Enough of this English self-loathing, Miles! 😉 I have to ‘fess up that “we” are not without form on generic racism in Northern Ireland, e.g. http://blogs.telegraph.co.uk/news/jakewallissimons/100181659/sectarian-hatred-is-being-overtaken-by-xenophobic-racism-in-northern-ireland/

    Readers may be interested to know that UKIP is one of the “UK” parties that contests elections in Northern Ireland: http://ukipni.co.uk/2014/

  2. gamanrad says:

    I’m not sure you’re right about excluding Scotland from this either. But I’m really grateful for this (directed via George Monbiot’s twitterfeed. It’s an extremely informative and clear piece of documentation. I looked up ‘Forth’ – the site’s down. But I hadn’t heard of Gerard Casey, so that was interesting and I’m rather astounded at the strange hotch potch of aliegances that emerge among the right and left, but when thinking about Irish history (which is where I’ve lived for the last 15 years or so) it’s not entirely surprising that nationalism (which in Ireland has been strongly influenced by far left policies) and libertarianism meet around the back. Incidentally, there was a brilliant Irish academic (possibly still alive??) called Philip Petit who wrote about republicanism with a small r, as it were, and his policies were all about governance as the ‘thing’; of the ‘people’ so there’s still an Irish tradition of thinking of republicanism (which is what the IRA bases its name on) in this far more moderate and even perhaps liberal way. Don’t quite see the logic with the links between extreme capitalism and anti-green – except, I suppose, as someone said the other day, we don’t actually have capitalism (thank God) because if we did, we’d have an unfettered market that would lead undoubtedly to the extremes of suffering Hobbes and others warned us about.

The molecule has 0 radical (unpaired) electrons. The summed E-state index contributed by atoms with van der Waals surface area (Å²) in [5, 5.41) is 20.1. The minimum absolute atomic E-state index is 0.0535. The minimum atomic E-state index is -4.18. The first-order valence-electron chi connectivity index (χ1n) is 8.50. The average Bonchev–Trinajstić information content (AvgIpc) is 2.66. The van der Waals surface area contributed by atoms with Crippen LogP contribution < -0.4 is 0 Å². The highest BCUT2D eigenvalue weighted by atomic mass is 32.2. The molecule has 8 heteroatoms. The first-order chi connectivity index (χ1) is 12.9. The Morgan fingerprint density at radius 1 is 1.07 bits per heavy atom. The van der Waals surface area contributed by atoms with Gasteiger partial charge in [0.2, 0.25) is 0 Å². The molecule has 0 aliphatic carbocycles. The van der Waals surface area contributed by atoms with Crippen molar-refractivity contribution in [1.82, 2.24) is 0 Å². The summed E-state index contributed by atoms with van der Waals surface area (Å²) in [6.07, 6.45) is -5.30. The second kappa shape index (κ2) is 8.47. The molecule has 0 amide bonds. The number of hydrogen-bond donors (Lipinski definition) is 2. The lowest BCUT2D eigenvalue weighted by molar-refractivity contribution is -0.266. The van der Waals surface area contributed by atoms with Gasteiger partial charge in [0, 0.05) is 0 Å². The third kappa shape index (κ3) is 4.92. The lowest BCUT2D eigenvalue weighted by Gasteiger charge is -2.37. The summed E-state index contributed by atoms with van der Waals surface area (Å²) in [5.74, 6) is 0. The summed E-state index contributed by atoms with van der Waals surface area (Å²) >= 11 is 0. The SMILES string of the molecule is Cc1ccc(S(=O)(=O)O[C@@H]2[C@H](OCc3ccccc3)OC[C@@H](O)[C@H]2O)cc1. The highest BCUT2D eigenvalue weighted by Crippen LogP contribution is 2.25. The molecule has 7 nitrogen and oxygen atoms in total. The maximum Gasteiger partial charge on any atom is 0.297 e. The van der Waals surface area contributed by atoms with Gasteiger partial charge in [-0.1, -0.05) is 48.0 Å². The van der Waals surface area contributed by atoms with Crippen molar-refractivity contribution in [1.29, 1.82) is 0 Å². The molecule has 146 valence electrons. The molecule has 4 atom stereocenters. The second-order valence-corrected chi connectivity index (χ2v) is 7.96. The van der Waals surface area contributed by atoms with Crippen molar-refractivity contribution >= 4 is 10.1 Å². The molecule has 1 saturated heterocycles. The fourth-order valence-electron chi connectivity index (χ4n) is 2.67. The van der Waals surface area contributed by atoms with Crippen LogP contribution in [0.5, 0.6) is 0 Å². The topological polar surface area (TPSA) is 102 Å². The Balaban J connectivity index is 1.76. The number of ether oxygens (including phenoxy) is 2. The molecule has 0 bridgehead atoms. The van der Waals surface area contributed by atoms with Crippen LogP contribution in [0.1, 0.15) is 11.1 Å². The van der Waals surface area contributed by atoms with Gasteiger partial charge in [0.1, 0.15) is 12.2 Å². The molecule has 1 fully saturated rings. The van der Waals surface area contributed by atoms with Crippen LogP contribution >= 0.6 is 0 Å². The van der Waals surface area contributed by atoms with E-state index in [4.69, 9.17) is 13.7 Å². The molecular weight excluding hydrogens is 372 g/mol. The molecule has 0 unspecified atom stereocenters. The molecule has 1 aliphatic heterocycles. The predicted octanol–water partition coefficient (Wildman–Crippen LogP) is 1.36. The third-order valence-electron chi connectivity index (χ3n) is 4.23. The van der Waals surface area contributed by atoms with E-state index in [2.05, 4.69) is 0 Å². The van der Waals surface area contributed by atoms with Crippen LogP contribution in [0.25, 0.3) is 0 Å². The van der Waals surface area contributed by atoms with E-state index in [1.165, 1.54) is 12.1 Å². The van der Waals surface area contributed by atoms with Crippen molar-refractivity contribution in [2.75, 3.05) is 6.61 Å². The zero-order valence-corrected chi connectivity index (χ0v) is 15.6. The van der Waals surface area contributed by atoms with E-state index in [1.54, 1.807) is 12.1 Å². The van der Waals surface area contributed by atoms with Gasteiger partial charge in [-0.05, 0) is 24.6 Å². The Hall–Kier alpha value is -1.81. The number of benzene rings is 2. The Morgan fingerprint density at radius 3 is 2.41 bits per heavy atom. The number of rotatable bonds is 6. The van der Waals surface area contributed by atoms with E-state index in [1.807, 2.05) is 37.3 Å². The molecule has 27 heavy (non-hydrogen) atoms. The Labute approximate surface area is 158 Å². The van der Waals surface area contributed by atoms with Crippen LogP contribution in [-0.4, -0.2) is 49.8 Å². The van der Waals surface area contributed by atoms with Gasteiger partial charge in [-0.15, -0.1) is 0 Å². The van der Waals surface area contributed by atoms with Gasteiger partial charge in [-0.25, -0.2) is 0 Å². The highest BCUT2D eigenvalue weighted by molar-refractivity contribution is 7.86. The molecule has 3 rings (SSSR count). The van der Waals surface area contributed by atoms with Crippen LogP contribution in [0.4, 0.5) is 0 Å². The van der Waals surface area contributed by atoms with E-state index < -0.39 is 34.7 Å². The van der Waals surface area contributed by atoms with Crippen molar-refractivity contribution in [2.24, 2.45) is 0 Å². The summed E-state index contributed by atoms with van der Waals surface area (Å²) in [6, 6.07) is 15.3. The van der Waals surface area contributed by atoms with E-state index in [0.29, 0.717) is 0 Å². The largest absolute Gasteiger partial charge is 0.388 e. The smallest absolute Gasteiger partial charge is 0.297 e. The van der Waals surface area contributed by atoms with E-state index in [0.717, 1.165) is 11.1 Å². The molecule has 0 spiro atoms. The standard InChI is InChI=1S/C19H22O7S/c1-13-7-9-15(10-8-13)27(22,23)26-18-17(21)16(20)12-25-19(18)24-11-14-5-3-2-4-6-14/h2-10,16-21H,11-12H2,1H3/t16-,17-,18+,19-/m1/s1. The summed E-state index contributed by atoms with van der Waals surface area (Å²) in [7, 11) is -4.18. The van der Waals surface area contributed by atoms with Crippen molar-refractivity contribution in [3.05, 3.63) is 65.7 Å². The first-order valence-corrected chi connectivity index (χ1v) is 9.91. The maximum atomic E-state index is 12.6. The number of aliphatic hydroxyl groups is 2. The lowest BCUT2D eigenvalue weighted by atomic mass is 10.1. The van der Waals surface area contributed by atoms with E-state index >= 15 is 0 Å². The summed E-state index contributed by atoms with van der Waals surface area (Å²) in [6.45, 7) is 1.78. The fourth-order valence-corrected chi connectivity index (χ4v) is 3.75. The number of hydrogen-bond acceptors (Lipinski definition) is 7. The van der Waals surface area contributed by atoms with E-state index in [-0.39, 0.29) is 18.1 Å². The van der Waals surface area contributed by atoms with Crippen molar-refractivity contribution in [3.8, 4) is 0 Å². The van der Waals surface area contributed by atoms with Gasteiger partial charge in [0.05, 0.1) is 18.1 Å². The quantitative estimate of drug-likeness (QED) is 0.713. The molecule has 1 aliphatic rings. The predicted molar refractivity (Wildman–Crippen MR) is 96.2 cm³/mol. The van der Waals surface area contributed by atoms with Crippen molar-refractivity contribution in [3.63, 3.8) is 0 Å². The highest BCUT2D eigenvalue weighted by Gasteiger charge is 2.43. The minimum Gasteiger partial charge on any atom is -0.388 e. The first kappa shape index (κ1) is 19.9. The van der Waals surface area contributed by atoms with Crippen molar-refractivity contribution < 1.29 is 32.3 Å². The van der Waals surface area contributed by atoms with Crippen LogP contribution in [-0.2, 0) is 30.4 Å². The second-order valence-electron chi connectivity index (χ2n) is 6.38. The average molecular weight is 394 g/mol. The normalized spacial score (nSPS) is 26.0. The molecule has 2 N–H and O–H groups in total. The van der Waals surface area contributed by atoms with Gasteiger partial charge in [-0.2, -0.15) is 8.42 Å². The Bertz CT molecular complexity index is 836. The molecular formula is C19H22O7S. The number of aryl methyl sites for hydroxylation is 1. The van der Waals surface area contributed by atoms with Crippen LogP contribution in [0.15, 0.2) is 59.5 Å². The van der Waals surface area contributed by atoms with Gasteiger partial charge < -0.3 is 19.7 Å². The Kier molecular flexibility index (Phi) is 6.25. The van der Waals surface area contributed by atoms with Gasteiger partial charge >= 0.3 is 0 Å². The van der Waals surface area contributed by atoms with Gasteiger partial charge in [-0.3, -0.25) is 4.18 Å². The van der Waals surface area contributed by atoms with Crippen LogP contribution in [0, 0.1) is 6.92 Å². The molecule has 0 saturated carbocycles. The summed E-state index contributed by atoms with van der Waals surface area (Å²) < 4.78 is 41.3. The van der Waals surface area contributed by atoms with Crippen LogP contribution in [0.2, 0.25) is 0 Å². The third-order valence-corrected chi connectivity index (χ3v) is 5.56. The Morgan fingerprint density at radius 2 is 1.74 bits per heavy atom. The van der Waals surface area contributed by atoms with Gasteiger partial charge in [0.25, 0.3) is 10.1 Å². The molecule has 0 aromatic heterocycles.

• Miles King says:

      thanks Gamanrad. Nationalists and Libertarians have made alliances in the past in various places. I see a clear link between libertarian anti-greens and neoliberals – both believe in small (no) government, no regulation or control, and free exploitation of resources, natural or human.

  3. terryc says:

    Factual note – the English are not mainly Anglo-Saxon. On average, 68% of English DNA arrived in prehistoric times (Oppenheimer). The Anglo-Saxon invasion was an elite takeover, as per the Norman invasion and left the indiginous population relatively untouched.

  4. Miles King says:

    thanks Terry. Interesting – I will see if I can find Oppenheimer’s book.